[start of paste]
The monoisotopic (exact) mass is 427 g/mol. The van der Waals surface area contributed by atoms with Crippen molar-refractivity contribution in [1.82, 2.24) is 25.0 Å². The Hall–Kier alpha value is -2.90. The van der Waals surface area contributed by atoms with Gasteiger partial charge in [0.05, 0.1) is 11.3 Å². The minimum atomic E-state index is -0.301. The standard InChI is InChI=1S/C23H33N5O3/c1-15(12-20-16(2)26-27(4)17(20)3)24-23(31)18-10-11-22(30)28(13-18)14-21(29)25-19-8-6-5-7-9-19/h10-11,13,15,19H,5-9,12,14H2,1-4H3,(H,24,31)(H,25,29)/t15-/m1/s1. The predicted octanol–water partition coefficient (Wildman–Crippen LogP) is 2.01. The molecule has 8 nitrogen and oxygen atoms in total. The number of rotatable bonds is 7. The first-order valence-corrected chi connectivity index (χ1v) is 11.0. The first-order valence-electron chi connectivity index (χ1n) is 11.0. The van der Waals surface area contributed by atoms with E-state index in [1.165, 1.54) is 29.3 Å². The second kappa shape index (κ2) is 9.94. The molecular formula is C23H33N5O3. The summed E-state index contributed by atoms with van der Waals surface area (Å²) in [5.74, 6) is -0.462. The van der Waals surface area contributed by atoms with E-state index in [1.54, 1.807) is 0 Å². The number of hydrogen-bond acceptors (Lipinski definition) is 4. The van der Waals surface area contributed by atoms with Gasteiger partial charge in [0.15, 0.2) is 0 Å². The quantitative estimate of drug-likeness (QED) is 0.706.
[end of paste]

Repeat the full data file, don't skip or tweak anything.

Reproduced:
The monoisotopic (exact) mass is 427 g/mol. The van der Waals surface area contributed by atoms with Crippen molar-refractivity contribution in [1.82, 2.24) is 25.0 Å². The Hall–Kier alpha value is -2.90. The van der Waals surface area contributed by atoms with Gasteiger partial charge in [0.05, 0.1) is 11.3 Å². The minimum atomic E-state index is -0.301. The standard InChI is InChI=1S/C23H33N5O3/c1-15(12-20-16(2)26-27(4)17(20)3)24-23(31)18-10-11-22(30)28(13-18)14-21(29)25-19-8-6-5-7-9-19/h10-11,13,15,19H,5-9,12,14H2,1-4H3,(H,24,31)(H,25,29)/t15-/m1/s1. The predicted octanol–water partition coefficient (Wildman–Crippen LogP) is 2.01. The molecule has 8 nitrogen and oxygen atoms in total. The number of rotatable bonds is 7. The first-order valence-corrected chi connectivity index (χ1v) is 11.0. The first-order valence-electron chi connectivity index (χ1n) is 11.0. The van der Waals surface area contributed by atoms with E-state index in [1.165, 1.54) is 29.3 Å². The second kappa shape index (κ2) is 9.94. The molecular formula is C23H33N5O3. The summed E-state index contributed by atoms with van der Waals surface area (Å²) in [5.74, 6) is -0.462. The van der Waals surface area contributed by atoms with E-state index in [1.54, 1.807) is 0 Å². The number of hydrogen-bond acceptors (Lipinski definition) is 4. The van der Waals surface area contributed by atoms with Gasteiger partial charge in [0.15, 0.2) is 0 Å². The quantitative estimate of drug-likeness (QED) is 0.706.